Welcome to Just Admit It June, that time of year when we turn our minds to one of the most fascinating aspects of stories â€“ the way their exciting unexpected dreamboat tendrils of shimmering invention are always coiled around nuggets of truth.
So many truths waiting to be discovered as we read â€“ in stories, in characters and in ourselves.
You canâ€™t solve a problem in a story or in real life without discovering the truth about whatâ€™s causing the problem. This usually involves research â€“ those fact-finding, number-crunching, idea-gathering, surface-penetrating skills that authors can't do without.
And neither, it turns out, can characters. The most gripping and interesting problems in stories are always the big ones that exist way outside the previous experience of the characters facing them. That's why, if at all possible, I equip my characters with library cards, conversation skills, the ability to crawl long distances through air conditioning ducts, and an aptitude for list-making.
Being brave and smart at asking questions helps too. Including the toughest question of all: am I causing, or contributing to, the problem? Ew, don't like that one. But often it has to be asked, which is why sensible characters try to keep open minds and at least listen to the opinions of friends and pets.
Limpy the cane toad in my book Toad Rage has to take a deep breath and be honest with himself. In his quest to get humans to like cane-toads, he starts out thinking the problem is only skin-deep. But after a traumatic experience inside a pair of colourful underpants trying to convince people he's a butterfly, he takes the plunge and sets out to better understand humans, and himself.
Very rarely, as Limpy reminds us, do heroes in stories win through by lying to themselves.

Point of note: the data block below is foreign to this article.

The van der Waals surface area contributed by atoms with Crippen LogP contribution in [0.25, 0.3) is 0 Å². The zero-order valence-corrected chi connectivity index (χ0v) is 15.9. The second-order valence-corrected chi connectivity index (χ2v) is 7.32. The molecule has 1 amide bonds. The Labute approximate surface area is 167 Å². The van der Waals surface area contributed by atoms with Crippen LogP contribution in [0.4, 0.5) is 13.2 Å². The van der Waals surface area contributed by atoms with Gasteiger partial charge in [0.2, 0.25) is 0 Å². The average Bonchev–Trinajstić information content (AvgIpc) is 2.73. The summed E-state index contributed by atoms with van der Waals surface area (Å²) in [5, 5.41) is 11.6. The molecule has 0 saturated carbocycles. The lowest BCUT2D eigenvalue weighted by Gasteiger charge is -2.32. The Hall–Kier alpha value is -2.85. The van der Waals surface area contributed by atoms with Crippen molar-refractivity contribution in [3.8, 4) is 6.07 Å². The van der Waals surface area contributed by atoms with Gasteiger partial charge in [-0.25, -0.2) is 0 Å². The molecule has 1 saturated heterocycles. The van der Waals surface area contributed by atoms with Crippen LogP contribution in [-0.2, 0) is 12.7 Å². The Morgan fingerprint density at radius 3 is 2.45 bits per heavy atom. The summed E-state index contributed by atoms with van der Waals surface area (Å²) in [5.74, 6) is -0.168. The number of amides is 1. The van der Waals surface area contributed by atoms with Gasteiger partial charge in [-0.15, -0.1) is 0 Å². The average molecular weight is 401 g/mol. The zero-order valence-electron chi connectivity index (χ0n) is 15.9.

So is the Laureate Calendar stretching the truth with its bold claim that stories make us honest? I think that's for each of us to decide. Have a think about some of your reading experiences and see how the claim stacks up for you. As you ponder, you might like to ask yourself these questions ...
Have I read a story where the main character is helped more by what they learn about themselves than by what they learn about others? How did I feel about that?
How about a story where readers discover more true things about the main character than the character discovers about themselves? Like it? Don't like it? Want to give the character a shake?
Should characters pursue the truth at all costs. Always? No matter what? Even if it gives them a painful skin condition? Or hurts a friend? Or kills them both?
If stories are always about truth, what's going on when we tell ourselves stories to avoid some of the truths in our lives?
When I do research, do I hope to find what I'm looking for, or what I'm not looking for?
Am I getting fed up with questions like these and starting to think they suck? Be honest.